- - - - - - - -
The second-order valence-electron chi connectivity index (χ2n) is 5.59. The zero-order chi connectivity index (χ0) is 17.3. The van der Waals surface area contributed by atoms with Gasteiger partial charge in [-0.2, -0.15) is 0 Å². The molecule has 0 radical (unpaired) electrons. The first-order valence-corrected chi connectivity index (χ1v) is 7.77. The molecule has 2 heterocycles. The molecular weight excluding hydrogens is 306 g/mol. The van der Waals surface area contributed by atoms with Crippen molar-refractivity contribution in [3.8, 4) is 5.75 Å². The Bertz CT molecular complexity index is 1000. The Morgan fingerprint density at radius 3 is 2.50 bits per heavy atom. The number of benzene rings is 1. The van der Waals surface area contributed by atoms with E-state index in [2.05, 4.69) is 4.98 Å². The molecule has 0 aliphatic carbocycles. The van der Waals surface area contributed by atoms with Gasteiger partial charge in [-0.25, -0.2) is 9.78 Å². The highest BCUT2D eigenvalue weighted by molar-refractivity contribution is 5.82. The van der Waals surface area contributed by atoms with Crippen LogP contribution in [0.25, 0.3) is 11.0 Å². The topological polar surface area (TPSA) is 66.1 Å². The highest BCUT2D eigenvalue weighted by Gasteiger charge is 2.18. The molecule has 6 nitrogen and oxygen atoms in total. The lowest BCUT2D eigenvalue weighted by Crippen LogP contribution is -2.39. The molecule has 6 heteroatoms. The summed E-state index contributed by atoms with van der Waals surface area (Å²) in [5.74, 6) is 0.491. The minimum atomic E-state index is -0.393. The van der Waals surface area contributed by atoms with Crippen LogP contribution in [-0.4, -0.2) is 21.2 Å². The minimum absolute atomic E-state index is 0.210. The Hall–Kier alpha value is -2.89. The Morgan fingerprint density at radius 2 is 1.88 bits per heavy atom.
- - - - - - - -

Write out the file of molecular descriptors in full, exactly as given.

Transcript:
The second-order valence-electron chi connectivity index (χ2n) is 5.59. The zero-order chi connectivity index (χ0) is 17.3. The van der Waals surface area contributed by atoms with Gasteiger partial charge in [-0.2, -0.15) is 0 Å². The molecule has 0 radical (unpaired) electrons. The first-order valence-corrected chi connectivity index (χ1v) is 7.77. The molecule has 2 heterocycles. The molecular weight excluding hydrogens is 306 g/mol. The van der Waals surface area contributed by atoms with Crippen molar-refractivity contribution in [3.8, 4) is 5.75 Å². The Bertz CT molecular complexity index is 1000. The Morgan fingerprint density at radius 3 is 2.50 bits per heavy atom. The number of benzene rings is 1. The van der Waals surface area contributed by atoms with E-state index in [2.05, 4.69) is 4.98 Å². The molecule has 0 aliphatic carbocycles. The van der Waals surface area contributed by atoms with Gasteiger partial charge in [-0.25, -0.2) is 9.78 Å². The highest BCUT2D eigenvalue weighted by molar-refractivity contribution is 5.82. The van der Waals surface area contributed by atoms with Crippen LogP contribution in [0.25, 0.3) is 11.0 Å². The topological polar surface area (TPSA) is 66.1 Å². The highest BCUT2D eigenvalue weighted by Gasteiger charge is 2.18. The molecule has 6 nitrogen and oxygen atoms in total. The lowest BCUT2D eigenvalue weighted by Crippen LogP contribution is -2.39. The molecule has 6 heteroatoms. The summed E-state index contributed by atoms with van der Waals surface area (Å²) in [5.74, 6) is 0.491. The minimum atomic E-state index is -0.393. The van der Waals surface area contributed by atoms with Crippen LogP contribution in [-0.4, -0.2) is 21.2 Å². The minimum absolute atomic E-state index is 0.210. The Hall–Kier alpha value is -2.89. The Morgan fingerprint density at radius 2 is 1.88 bits per heavy atom.